The main distinctions among a CPA, an accountant and an attorney are the educational background and the level of privilege. Accountants do not require a specific educational track, as opposed to a CPA or an attorney. They may specialize in a certain field, such as bookkeeping or auditing, or study a broad range of accounting practices in order to help their clients in various financial matters. Accountants who maintain financial records for a company may not perform the internal audit due to conflict of interest. They do not need to be certified by the state in which they practice.
CPAs, or certified public accountants, are public accountants who must pass a professional exam to become certified. They must meet continuing professional education (CPE) requirements annually in order to remain licensed. Because of the evolving nature of tax laws, they must also complete 120 of continuing education courses every three years. This gives their clients assurance that the CPA’s knowledge is up to date and advantageous to their filing purposes. CPAs can become enrolled agents and are allowed to sign federal and state tax returns.
Tax attorneys specialize in researching tax law and understanding taxation. Compared to a CPA or accountant, attorneys have the highest privilege. Due to attorney-client privilege, it is their obligation to protect client information. Any information provided to a tax attorney is kept in strict confidence and a court cannot legally ask an attorney to give information that would in any way harm their clients. Attorney’s can’t be forced to testify whereas other professionals must testify if asked. The benefit of hiring an attorney to assist with taxes comes especially if a client is audited. The attorney would have an accurate understanding of the client’s financial matters, and therefore be able to successfully represent the client before the IRS or other agency.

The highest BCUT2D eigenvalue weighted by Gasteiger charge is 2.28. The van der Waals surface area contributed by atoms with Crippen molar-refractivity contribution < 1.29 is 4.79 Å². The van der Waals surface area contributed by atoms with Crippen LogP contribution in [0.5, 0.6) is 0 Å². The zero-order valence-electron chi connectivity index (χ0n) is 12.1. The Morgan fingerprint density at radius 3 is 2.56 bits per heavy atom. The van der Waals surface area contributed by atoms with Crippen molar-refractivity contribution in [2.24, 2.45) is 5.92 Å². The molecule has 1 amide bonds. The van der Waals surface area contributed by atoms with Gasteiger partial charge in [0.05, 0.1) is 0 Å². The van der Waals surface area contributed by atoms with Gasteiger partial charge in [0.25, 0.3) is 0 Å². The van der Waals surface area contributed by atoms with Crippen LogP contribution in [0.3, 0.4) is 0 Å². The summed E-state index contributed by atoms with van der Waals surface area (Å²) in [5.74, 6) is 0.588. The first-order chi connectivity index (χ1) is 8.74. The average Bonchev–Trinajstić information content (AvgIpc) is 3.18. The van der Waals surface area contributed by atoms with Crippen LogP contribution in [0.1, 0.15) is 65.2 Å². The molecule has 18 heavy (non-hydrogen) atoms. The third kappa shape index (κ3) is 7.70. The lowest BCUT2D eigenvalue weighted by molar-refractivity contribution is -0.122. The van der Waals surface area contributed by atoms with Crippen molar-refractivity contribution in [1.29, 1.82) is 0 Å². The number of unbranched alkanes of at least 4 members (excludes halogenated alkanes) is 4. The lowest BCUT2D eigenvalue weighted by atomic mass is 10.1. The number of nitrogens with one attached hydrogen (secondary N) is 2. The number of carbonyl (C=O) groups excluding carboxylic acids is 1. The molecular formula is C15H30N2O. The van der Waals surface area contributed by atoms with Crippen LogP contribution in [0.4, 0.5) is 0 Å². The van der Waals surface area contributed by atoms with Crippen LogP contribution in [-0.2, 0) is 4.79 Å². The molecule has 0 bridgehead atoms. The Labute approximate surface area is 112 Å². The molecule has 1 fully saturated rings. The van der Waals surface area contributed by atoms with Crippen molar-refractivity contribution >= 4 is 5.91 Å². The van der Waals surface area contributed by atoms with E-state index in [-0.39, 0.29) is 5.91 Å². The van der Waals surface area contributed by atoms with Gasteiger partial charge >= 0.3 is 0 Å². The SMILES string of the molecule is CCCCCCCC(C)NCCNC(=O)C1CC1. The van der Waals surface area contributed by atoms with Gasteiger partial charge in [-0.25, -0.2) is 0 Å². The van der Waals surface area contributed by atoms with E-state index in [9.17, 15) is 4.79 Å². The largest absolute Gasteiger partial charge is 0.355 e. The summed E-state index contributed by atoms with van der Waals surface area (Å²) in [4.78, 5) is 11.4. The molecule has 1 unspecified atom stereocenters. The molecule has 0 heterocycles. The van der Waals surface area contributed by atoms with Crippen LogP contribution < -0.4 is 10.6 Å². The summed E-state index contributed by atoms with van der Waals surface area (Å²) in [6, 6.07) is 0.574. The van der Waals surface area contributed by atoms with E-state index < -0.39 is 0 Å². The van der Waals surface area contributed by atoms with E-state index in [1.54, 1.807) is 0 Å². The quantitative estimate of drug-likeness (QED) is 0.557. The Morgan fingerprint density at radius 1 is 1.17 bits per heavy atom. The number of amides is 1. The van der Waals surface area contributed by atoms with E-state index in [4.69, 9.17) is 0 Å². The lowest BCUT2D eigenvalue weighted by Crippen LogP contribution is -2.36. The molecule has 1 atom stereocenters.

Attorney’s are trained to logically argue to benefit their clients position before the IRS or
Franchise Tax Board. Enrolled agents are federally-sanctioned tax experts who are registered to represent taxpayers before the IRS. A tax professional can become an enrolled agent either by completing a comprehensive tax code examination administered by the IRS, or having worked for the IRS a minimum of five years in a position that interpreted tax code regularly. Every three years, an enrolled agent must successfully complete 72 hours of continuing education to keep apprised of the changing tax laws. An enrolled agent who is not an attorney has limited privilege.
The privilege encompasses federal audits and collections, but does not cover the preparation and filing of taxes, nor any tax matters at the state level, unless specifically noted by the state.
At EBS Consulting, Carey Lampel is our lead attorney, we have CPA’s and enrolled agents on our staff.